Oil companies are starting to train their oil rig workers in a virtual world -- literally.
Instead of employees learning from PowerPoint presentations during training class, some companies are beginning to roll out training programs where employees get to play custom-made video games teaching them safety, rules, and procedures out on an oil rig.
The training could ultimately save their lives because working on an oil rig can be a dangerous job.
The 2013 fatality rate in the oil and gas extraction industry was 3.2 deaths per 100,000 workers according to the Bureau of Labor Statistics. That is about eight times higher than the average fatality rate in all other U.S. industries.
“When you have workers who have never been on an offshore platform, they don’t know what to expect,” said Skyra Rideaux, spokesperson for Louisiana Immersive Technologies Enterprise (LITE) -- a company that creates virtual reality gaming software. “We create a virtual environment for them where they actually get to see what a rig looks like and what they’ll be doing,” she added.
Frank’s International -- an industry leader in casing, installing and distributing oilfield tubulars -- is experimenting with virtual reality training and hired LITE to develop software programs that recreate teachable situations on oil rigs.
There are dangers when working with heavy machinery and virtual reality training can help, according to the company’s communication director Josh Grodin.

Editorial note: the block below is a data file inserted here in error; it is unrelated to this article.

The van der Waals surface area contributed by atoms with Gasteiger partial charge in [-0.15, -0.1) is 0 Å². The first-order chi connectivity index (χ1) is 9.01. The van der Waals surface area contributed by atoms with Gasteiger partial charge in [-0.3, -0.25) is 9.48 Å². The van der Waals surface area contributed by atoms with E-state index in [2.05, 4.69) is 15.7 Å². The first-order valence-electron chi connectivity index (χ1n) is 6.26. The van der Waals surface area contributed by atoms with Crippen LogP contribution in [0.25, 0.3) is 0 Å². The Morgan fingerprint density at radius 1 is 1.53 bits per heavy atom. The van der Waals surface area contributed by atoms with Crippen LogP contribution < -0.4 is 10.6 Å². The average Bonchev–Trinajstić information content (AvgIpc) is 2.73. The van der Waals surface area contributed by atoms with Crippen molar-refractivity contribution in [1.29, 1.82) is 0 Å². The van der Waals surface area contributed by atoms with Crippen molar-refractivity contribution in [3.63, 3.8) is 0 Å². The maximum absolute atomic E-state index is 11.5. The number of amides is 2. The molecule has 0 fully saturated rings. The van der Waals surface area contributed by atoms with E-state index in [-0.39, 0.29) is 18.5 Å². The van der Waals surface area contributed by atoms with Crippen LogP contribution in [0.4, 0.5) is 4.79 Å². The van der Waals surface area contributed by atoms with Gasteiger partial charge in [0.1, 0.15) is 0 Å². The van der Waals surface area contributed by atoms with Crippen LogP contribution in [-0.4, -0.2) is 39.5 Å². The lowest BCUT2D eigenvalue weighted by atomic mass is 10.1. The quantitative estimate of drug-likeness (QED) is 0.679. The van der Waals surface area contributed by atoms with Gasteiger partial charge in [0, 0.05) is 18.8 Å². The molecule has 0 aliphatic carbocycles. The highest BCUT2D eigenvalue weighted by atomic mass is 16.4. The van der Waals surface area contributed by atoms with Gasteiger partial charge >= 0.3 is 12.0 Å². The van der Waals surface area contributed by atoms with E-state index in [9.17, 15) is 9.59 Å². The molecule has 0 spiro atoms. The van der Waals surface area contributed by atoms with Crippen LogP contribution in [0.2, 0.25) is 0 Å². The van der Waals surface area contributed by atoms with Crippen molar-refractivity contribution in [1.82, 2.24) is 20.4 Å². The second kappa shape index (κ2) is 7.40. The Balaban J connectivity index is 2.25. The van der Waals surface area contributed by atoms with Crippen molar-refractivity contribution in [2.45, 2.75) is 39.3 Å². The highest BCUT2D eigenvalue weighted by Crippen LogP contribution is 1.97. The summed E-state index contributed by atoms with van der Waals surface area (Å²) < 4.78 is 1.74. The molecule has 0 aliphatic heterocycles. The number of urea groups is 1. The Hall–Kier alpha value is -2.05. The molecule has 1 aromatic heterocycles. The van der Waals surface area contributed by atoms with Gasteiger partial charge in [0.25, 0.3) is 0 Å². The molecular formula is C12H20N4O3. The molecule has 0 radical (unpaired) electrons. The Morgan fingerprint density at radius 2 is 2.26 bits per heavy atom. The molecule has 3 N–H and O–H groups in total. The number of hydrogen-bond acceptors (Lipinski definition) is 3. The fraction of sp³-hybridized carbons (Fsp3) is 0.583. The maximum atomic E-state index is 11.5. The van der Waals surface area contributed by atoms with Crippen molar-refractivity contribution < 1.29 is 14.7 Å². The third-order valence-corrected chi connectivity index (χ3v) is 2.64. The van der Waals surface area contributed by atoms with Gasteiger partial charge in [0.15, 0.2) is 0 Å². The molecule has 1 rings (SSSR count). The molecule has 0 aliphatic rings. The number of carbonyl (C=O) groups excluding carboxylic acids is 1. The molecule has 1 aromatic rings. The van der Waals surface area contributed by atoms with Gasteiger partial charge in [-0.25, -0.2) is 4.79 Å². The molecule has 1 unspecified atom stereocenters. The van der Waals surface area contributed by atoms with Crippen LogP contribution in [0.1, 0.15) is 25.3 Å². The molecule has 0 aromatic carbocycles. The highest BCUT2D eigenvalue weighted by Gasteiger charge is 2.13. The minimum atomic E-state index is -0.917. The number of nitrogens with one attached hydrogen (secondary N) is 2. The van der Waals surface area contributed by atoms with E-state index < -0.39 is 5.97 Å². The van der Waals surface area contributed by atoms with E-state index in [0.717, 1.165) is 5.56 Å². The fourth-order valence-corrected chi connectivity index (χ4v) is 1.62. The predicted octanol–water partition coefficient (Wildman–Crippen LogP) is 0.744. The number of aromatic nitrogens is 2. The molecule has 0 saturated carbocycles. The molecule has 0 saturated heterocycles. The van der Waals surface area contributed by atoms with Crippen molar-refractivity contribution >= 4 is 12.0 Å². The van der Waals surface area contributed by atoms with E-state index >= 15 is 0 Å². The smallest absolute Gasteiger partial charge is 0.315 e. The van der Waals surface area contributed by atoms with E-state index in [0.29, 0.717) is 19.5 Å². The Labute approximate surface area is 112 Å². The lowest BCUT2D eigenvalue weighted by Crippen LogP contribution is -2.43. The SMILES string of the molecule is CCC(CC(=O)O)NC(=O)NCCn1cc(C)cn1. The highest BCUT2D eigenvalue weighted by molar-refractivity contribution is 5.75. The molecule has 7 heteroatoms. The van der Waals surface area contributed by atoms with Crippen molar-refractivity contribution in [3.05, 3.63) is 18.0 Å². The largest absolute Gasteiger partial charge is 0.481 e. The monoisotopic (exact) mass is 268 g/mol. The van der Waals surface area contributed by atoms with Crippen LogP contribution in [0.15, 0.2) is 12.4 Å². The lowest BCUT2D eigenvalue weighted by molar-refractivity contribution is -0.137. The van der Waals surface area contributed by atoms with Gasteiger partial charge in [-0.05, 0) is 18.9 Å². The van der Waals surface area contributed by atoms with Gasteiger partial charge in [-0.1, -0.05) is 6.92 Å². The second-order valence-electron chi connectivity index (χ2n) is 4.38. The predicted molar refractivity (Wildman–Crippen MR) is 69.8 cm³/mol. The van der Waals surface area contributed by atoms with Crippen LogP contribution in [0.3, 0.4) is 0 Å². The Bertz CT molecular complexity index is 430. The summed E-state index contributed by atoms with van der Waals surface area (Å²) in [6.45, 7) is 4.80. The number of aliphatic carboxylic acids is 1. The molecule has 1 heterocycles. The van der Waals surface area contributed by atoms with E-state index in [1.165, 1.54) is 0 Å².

Training employees using video games and virtual reality experiences is a more efficient way of learning because it creates a more “hands on” approach that sparks engagement in the classroom, according to Jacke West, training director at Frank’s International.
LITE released a couple of virtual training exercises for Frank’s International just a few weeks ago -- taking about six months to create the software. But the next video game exercises currently under production for Frank’s will not take as long, and should be completed in about a year or so, according to Rideaux.
“We learn by experiencing,” said Erin Marietta, LITE’s chief operating officer. “Everyone learns in an environment where you can touch and feel. And that’s what virtual reality does. It’s getting cheaper and a lot easier to produce,” she added.
The program costs $60,000 to $80,000 to develop, and it’s like playing a “Call of Duty” first-person video game, according to Rideaux.
West said the old-school ways of using PowerPoint presentations in the classroom are a thing of the past.
“Virtual reality training is the future,” he explained. “And our budget has been approved to expand the training in 2015.”
Part of the expansion West refers to will give oil rig trainees at his company the opportunity to use the Oculus Rift -- a 3D virtual reality device created by Oculus VR, which was bought by Facebook for $2 billion earlier this year.
Oculus Rift is a head-mounted display that creates a fully immersive video gaming experience. Right now the device is only available as a development kit for software creators, but it’s expected to become commercially available in April 2015.
Kyle Rothenberg is a graduate of the Junior Reporter program at Fox News. Follow him on Twitter: @kylerothenberg